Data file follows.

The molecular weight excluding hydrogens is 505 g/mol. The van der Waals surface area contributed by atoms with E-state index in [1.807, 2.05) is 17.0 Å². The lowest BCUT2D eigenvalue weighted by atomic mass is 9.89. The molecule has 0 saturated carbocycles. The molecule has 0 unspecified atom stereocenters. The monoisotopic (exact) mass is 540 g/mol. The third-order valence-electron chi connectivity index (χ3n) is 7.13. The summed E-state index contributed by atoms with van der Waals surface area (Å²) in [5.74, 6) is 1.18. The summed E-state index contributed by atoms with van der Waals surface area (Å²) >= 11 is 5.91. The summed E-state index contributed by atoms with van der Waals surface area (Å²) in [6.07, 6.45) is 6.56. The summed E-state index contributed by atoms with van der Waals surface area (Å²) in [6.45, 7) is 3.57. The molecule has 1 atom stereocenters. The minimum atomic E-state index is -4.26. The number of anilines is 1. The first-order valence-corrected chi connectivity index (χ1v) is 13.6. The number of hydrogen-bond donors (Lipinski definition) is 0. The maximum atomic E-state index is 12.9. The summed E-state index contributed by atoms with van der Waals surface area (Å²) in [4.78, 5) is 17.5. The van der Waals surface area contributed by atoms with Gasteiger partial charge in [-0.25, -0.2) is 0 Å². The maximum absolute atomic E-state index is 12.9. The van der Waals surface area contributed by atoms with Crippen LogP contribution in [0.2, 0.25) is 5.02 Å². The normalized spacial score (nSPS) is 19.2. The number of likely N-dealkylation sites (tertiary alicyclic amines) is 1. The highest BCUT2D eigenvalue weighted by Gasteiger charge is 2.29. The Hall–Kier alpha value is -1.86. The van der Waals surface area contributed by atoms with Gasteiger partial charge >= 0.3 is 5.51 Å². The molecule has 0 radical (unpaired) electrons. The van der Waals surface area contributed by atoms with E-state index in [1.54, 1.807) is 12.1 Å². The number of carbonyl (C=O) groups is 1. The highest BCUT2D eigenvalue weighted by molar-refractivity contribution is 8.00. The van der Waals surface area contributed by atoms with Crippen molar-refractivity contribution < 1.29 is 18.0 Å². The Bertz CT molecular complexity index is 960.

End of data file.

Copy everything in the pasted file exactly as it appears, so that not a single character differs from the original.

The molecular weight excluding hydrogens is 505 g/mol. The van der Waals surface area contributed by atoms with E-state index in [1.807, 2.05) is 17.0 Å². The lowest BCUT2D eigenvalue weighted by atomic mass is 9.89. The molecule has 0 saturated carbocycles. The molecule has 0 unspecified atom stereocenters. The monoisotopic (exact) mass is 540 g/mol. The third-order valence-electron chi connectivity index (χ3n) is 7.13. The summed E-state index contributed by atoms with van der Waals surface area (Å²) in [5.74, 6) is 1.18. The summed E-state index contributed by atoms with van der Waals surface area (Å²) >= 11 is 5.91. The summed E-state index contributed by atoms with van der Waals surface area (Å²) in [6.07, 6.45) is 6.56. The summed E-state index contributed by atoms with van der Waals surface area (Å²) in [6.45, 7) is 3.57. The molecule has 1 atom stereocenters. The minimum atomic E-state index is -4.26. The number of anilines is 1. The first-order valence-corrected chi connectivity index (χ1v) is 13.6. The number of hydrogen-bond donors (Lipinski definition) is 0. The maximum atomic E-state index is 12.9. The summed E-state index contributed by atoms with van der Waals surface area (Å²) in [4.78, 5) is 17.5. The van der Waals surface area contributed by atoms with Gasteiger partial charge in [-0.25, -0.2) is 0 Å². The maximum absolute atomic E-state index is 12.9. The van der Waals surface area contributed by atoms with Crippen LogP contribution in [0.2, 0.25) is 5.02 Å². The normalized spacial score (nSPS) is 19.2. The number of likely N-dealkylation sites (tertiary alicyclic amines) is 1. The highest BCUT2D eigenvalue weighted by Gasteiger charge is 2.29. The Hall–Kier alpha value is -1.86. The van der Waals surface area contributed by atoms with Gasteiger partial charge >= 0.3 is 5.51 Å². The molecule has 0 radical (unpaired) electrons. The van der Waals surface area contributed by atoms with E-state index in [1.54, 1.807) is 12.1 Å². The number of carbonyl (C=O) groups is 1. The highest BCUT2D eigenvalue weighted by molar-refractivity contribution is 8.00. The van der Waals surface area contributed by atoms with Crippen molar-refractivity contribution < 1.29 is 18.0 Å². The Bertz CT molecular complexity index is 960.